Doing something in the midst of chaos and change

Rather than hunkering down and waiting for the storm to pass, only to be surprised by a different storm or sudden change, perhaps our businesses, organizations and governments should expect more disruption and change and learn to operate within uncertainty and change.  Waiting for chaos or disruptions to end before adapting loses ground in two dimensions.  First, you don't learn during the chaos if you don't engage the chaos.  Second, the result after the chaos ends is a new market, shaped by new forces, and a new disruption will emerge to change things again.  Hunkering down means constantly falling behind and never learning or adapting.

Rather, what we need are far more dynamic, far more agile, far more forward-looking organizations that can adapt, operate and even accelerate in the chaos and disruption.  The time to build truly agile, dynamic and innovative organizations is in the teeth of change and disruption, to learn while doing, rather than waiting until the next calm between storms.

How can a company adapt to constant chaos, disruption or change

You've been warned by experts that the pace of change is accelerating.  A simple glance at technology adoption shows that we adopt new technologies and tire of them in ever shortening cycles.  We have a far more educated populace making far more demands for new products, services and experiences.  We are likely to have far more disruptions, market shifts, economic challenges than ever before.  How does a company learn, adapt and create new operating models?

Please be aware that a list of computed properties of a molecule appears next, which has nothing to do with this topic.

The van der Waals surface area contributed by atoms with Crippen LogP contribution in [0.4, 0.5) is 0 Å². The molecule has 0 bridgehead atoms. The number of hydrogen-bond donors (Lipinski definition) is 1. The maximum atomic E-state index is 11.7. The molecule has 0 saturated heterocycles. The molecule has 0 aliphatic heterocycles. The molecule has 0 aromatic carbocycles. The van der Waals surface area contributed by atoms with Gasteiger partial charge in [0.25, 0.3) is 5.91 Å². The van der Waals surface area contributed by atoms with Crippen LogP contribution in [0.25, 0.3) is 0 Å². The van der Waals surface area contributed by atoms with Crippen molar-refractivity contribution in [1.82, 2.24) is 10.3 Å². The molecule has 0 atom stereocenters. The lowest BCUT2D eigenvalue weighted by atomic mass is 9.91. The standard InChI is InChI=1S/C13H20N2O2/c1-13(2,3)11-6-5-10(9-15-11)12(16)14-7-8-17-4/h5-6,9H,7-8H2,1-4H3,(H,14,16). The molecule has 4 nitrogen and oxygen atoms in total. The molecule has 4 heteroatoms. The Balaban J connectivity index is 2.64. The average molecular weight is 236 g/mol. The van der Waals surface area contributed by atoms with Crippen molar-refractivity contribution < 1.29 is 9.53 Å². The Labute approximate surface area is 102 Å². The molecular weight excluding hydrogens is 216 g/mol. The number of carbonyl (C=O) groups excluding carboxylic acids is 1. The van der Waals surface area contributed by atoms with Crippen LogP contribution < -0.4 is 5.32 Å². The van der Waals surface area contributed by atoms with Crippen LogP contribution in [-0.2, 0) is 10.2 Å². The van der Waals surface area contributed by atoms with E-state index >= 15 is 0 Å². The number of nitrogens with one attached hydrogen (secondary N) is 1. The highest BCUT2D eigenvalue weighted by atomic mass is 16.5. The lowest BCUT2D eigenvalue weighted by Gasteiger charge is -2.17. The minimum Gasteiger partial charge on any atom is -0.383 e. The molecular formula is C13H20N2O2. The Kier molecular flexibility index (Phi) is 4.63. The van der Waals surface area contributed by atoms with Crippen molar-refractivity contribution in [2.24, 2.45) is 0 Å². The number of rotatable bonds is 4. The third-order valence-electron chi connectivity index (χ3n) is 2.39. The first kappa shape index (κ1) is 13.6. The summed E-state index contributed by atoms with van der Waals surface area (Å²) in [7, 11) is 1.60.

There are a number of possibilities.  First, you might take time to do more scenario planning and trend spotting, to try to understand the future changes that will unfold.  Then you can learn from and put programs and systems in place before the trend emerges.

Second, you can train people to innovate in any circumstance.  History shows that many great innovations occur during a market convulsion or downturn. Typically, the winners have been those who acted during the downturn, rather than those who waited for the downturn or shift to end.  

Third, you can create far more nimble and agile organizations that can adapt to changing market conditions far more quickly.

Fourth, you must change your corporate culture to become a learning organization, one that is more aggressively embracing change, one that is capable of engaging risks and uncertainty.  Your organizational structure and culture will become either your biggest asset or your biggest barrier to survival.

Innovate Carolina Conference

At our 12th annual Innovate Carolina conference we will be talking about these issues - trying to understand how to innovate all the time, in the face of current and constant change, disruption and chaos.  Check our our conference site here and follow up if you are interested in speaking or attending.

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posted by Jeffrey Phillips at 6:51 AM